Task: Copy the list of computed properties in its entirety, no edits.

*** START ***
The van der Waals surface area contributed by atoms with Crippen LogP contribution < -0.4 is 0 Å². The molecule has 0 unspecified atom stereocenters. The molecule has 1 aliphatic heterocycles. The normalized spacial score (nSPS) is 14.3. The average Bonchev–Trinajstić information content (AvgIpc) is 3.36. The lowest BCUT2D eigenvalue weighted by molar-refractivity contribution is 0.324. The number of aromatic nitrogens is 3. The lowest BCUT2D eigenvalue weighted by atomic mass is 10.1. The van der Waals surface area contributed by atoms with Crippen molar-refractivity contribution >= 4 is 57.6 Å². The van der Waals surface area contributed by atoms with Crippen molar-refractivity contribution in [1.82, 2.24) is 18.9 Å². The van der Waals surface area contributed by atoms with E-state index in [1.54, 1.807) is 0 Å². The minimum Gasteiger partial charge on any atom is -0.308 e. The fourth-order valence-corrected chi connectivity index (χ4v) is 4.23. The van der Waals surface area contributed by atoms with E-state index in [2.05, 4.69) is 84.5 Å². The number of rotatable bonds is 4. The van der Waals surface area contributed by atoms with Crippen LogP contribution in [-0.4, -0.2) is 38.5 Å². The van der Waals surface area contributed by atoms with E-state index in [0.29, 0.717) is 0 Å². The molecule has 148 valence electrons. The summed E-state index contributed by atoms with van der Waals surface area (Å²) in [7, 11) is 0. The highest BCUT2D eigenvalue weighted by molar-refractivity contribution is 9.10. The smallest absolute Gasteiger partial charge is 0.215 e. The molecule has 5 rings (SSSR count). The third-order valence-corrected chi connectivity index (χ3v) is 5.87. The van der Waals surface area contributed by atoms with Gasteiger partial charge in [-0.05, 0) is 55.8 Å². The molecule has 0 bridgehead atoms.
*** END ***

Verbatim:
The van der Waals surface area contributed by atoms with Crippen LogP contribution < -0.4 is 0 Å². The molecule has 0 unspecified atom stereocenters. The molecule has 1 aliphatic heterocycles. The normalized spacial score (nSPS) is 14.3. The average Bonchev–Trinajstić information content (AvgIpc) is 3.36. The lowest BCUT2D eigenvalue weighted by molar-refractivity contribution is 0.324. The number of aromatic nitrogens is 3. The lowest BCUT2D eigenvalue weighted by atomic mass is 10.1. The van der Waals surface area contributed by atoms with Crippen molar-refractivity contribution >= 4 is 57.6 Å². The van der Waals surface area contributed by atoms with Crippen molar-refractivity contribution in [1.82, 2.24) is 18.9 Å². The van der Waals surface area contributed by atoms with E-state index in [1.54, 1.807) is 0 Å². The minimum Gasteiger partial charge on any atom is -0.308 e. The fourth-order valence-corrected chi connectivity index (χ4v) is 4.23. The van der Waals surface area contributed by atoms with E-state index in [2.05, 4.69) is 84.5 Å². The number of rotatable bonds is 4. The van der Waals surface area contributed by atoms with Crippen LogP contribution in [-0.4, -0.2) is 38.5 Å². The van der Waals surface area contributed by atoms with E-state index in [0.29, 0.717) is 0 Å². The molecule has 148 valence electrons. The summed E-state index contributed by atoms with van der Waals surface area (Å²) in [7, 11) is 0. The highest BCUT2D eigenvalue weighted by molar-refractivity contribution is 9.10. The smallest absolute Gasteiger partial charge is 0.215 e. The molecule has 5 rings (SSSR count). The third-order valence-corrected chi connectivity index (χ3v) is 5.87. The van der Waals surface area contributed by atoms with Gasteiger partial charge in [-0.05, 0) is 55.8 Å². The molecule has 0 bridgehead atoms.